About Us

We are a radical group reclaiming craft and using it as a vehicle to affect social change.

Stitchers, Knitters, Sewers and Crafty Makers and bakers unite and share interests in 3rd wave feminism, Environmentalism, Civil & Social rights, Animal rights, Sustainability, Anti-Consumerism, Anti-Capitalism and Pro Equality.

Our Evolving Kaupapa

The Wellington Craftivism Collective kaupapa, is to use our craft skills to build community and to give voice to our political concerns to wider society.
We are an open collective, and although drawing on third wave feminist theory we include all genders and sexualities. We also support all oppressed groups including our animal friends who are welcome to join and participate in collective activities.
We wish to also be respectful of each other’s differences, and support the specific needs of members so they feel able to participate, such as parents with children or people with particular accessibility or cultural needs.
We believe that by sharing time in our craft that this will help build a sense of community.
By each of us being responsible for their own behaviour, listening and caring for others, we hope that our community will grow and have an environment where we feel supported and safe, and can enjoy sharing our craft skills.

What is Craft?

A Dictionary Definition:

     Noun- An activity involving skill in making things by hand

What is Craftivism?

“Craftivism is the practice of engaged creativity, especially regarding political or social causes. By using their creative energy to help make the world a better place, craftivists help bring about positive change via personalized activism. Craftivism allows practitioners to customize their particular skills to address particular causes.

Craftivism is an idea whose time has come. Given the states of materialism and mass production, the rise of feminism, and the time spanned from the Industrial Revolution, the beginning of the 21st century was the right time for the evolution of such an idea. Instead of being a number in a march or mass protest, craftivists apply their creativity toward making a difference one person at a time.

The do-it-yourself spirit was stifled in the area of wardrobe creativity, and post-9/11, a rising sense of hopelessness to change anything in the world was unleashed. Feminism was still heavily rooted in theory and strength, but enough time had spanned between the economic and social disparities between women and men in the 1970s that women began to look again at domesticity as something to be valued instead of ignored. Wanting to conquer both a drill and a knitting needle, there was a return to home economics tinged with a hint of irony as well as a fond embracement.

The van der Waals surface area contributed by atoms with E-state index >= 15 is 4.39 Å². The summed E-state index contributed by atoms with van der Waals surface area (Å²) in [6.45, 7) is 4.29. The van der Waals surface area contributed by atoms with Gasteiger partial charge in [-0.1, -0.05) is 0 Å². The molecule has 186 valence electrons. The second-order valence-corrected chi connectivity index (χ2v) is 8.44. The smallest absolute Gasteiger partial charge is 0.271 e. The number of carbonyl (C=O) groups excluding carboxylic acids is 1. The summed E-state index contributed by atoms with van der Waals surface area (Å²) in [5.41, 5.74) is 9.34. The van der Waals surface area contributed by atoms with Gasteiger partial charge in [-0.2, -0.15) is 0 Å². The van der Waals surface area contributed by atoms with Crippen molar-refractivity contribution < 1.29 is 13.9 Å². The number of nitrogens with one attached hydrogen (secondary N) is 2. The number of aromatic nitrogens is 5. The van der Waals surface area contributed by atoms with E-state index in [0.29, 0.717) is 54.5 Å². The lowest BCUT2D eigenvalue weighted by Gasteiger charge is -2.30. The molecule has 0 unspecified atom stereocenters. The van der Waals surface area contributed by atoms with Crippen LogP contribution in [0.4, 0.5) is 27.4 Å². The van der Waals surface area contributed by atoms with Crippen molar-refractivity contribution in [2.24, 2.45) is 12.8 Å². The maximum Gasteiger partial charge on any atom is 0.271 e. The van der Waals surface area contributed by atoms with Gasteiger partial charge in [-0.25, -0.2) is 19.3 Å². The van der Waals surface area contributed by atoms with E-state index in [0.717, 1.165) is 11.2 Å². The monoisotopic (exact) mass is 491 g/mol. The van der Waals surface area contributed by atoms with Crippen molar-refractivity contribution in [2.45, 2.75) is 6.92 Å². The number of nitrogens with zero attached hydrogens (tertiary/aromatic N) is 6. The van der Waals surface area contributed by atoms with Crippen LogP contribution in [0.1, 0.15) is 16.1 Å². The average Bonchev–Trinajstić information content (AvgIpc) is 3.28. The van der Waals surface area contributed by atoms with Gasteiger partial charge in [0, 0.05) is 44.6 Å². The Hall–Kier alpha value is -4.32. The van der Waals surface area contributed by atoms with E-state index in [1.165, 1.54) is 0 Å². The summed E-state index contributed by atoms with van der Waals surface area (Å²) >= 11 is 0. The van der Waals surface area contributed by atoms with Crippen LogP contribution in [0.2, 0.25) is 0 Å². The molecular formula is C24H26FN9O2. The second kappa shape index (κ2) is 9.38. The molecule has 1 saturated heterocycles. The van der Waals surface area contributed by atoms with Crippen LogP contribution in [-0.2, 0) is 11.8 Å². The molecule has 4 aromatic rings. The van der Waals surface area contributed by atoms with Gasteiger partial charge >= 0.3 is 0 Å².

The term craftivism surfaced in the first few years of the 21st century and gained an online presence with the website Craftivism.com in 2003 to promote the symbiotic relationship between craft and activism. After craft skills such as knitting regained popularity, the idea emerged that instead of using solely one's voice to advocate political viewpoints, one could use their creativity.

“In a world that was growing increasingly large and unfamiliar, craftivism fought to bring back the personal into our daily lives to replace some of the mass produced. In promoting the idea that people can use their own creativity to improve the world, craftivism allows those who wish to voice their opinions and support their causes the chance to do just that...but without chanting or banner waving and at their own pace.
-Betsy Greer,
"Craftivism." Encyclopedia of Activism and Social Justice. 2007. SAGE Publications.

You can read more about craftivism here

Our Wish List

As a non for profit venture (striving ultimately to be completely sustainable) we operate on donations of time, money and resources.

We are very excited that we are successfully building a resourceful network of creative individuals that are able to work together with an 'outside of the box' approach.

Below is a list of objects, resources and skills that we are currently needing as a group.
If you can help us to obtain any of these, we would love to hear from you!

-A marquee type tent structure for our market stalls

-Baking Ingredients 
(vegan): Flour, Sugar, Fruit, Rice Krispies or Cornflakes, honey, Veg Oil, Baking Powder, Cocoa Powder, fruit, vinegar (yes for baking!)etc....

-Cupcake paper cases

-Scraps of fabrics (the prettier the better!)

-Wool Yarn

-Masking Tape

-Cross stitch Aida Cloth fabric

- An eyelet puncher and eyelets

-Cable Ties

-Coloured Paper (for Zines)

-Fabric Paint